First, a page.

From Intro to Passage in Less Than 72 House:
Governor’s Anti-Protest Bills Pass Both Houses Thursday
Rumors swirled about pipeline-related legislation for weeks, but it was not until Monday morning of last full week of session (and far past the deadline for new bill introductions) that DRA’s lobbyist received messages from inside the Joint Appropriations Committee about a vote to suspend rules and allow new legislation to be considered.
SB 189 & SB 190 were announced that afternoon in a press conference with Governor Noem, and the bills’ language was withheld from the press and public until that hour. However, we were able to secure draft copies of the bills several hours in advance and forward them to DRA members, media, and allies for analysis.
From there, it was a rush job all the way through. Less than forty-eight hours after the bills’ language went public, they were scheduled for hearing. Despite the short notice, the hearing room was packed–with proponents and opponents each being allotted an hour of time for testimony. Opponents included Rosebud Sioux Tribe, DRA, ACLU, Cheyenne River Sioux Tribe, Lyman County State’s Attorney, Sierra Club, Native legislators Senator Troy Heinert (District 26) and Representative Peri Pourier (District 27), and several individuals.
The late introduction of the bills and inclusion of emergency clauses was rationalized based on an appeal of the federal court decision to enjoin the Keystone XL pipeline’s presidential permit. Proponents of the bills claimed that the decision could be overturned and construction begun this month. DRA brought to that committee a five-and-a-half page list of other permits, easements, and agreements required but not yet secured by TransCanada, clearly showing that this pipeline is nowhere near being built, and that there simply is no emergency that would necessitate leaving key stakeholders out of the discussions.
After passage out of Joint Appropriations Committee, their debate on the Senate Floor was scheduled in less than twenty-four hours, and from there it was less than an hour until the bills were taken up on the House floor. There is no question that the entire process was orchestrated by the Governor’s office and Legislative leadership, in concert with a foreign corporation, to exclude citizens and organizations from having adequate information or meaningful impact in their own democracy.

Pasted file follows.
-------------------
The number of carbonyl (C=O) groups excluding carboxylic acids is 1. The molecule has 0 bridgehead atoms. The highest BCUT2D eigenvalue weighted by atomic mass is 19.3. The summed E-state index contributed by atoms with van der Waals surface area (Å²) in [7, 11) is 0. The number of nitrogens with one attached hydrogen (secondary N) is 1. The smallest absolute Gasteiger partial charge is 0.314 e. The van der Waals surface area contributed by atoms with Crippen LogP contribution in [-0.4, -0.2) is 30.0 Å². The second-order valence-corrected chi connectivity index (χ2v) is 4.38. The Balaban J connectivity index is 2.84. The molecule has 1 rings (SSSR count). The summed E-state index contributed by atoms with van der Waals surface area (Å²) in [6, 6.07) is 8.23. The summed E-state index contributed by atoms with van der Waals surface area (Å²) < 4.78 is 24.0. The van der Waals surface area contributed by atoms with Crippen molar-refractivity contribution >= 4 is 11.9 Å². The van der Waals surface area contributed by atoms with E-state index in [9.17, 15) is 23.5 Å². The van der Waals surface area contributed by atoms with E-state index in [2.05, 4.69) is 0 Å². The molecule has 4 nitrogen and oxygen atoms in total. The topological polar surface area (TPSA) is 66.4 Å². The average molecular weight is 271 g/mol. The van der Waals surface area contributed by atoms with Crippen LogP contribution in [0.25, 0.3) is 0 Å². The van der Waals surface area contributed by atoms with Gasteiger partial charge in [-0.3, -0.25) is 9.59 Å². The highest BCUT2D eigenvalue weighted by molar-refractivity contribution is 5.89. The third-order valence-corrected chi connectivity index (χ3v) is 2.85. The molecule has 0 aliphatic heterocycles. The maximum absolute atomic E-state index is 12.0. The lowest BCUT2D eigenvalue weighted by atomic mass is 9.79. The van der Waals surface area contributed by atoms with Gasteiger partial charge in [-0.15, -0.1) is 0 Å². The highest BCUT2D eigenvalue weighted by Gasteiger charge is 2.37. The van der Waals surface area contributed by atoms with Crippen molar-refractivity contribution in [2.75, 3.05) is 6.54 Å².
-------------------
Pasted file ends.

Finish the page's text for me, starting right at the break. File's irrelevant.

Unfortunately, the courts are now the only recourse for this kind of reckless and exclusionary behavior, resulting in clearly unconstitutional legislation. South Dakota taxpayers will more than likely bear the financial burden of defending their elected officials’ irresponsible actions.
Industrial Hemp Hits a Hiccup, Goes Back to House Monday
The process of legalizing the growth, production, and processing of industrial hemp in this state has had a convoluted path this session. What seemed like a sure thing on the House side ended up stalled in the Senate, while the Governor made several public statements urging tabling of House Bill 1191.
Senate Ag & Natural Resources Committee deferred the bill to allow sponsors time to haggle with the Governor, and attempt to agree on amendments. One such amendment proposed by the Governor went belly-up when no Ag Committee member was willing to carry it in committee. Its passage out of that committee on a 7-2 vote seemed to set the stage for a good showing on the Senate floor, but a last-minute change to the bill (adding an appropriation) gave the Governor an advantage in that appropriations require a ⅔ majority vote.
The bill didn’t get that ⅔ vote on the floor, but a last-minute motion to reconsider allowed a little time for supporters to regroup. On Wednesday, the bill was re-amended to remove the appropriation, and passed with a simple majority. Senators who remained opposed to the bill reportedly each received a box of candy and hand-written note from the Governor on their desks.
Because of the changes this bill has undergone on the Senate Floor, it will be re-visited in the House, likely on Monday. DRA members are encouraged to contact House members to express their continued support of the bill.
Next Week is the Final Week!
There are three days remaining of the legislative session (next Monday through Wednesday), and the deadline for bills to pass both Houses was yesterday. However, there are some matters yet unresolved (especially regarding industrial hemp) and there’s always the possibility of a suspension of rules for some other unexpected action.
We will be watching that action and sending out a final Weekly Legislative Update end the end of next week. DRA Members should expect to see our full Legislative Review in their mailboxes in April!
Thank You For Taking Action!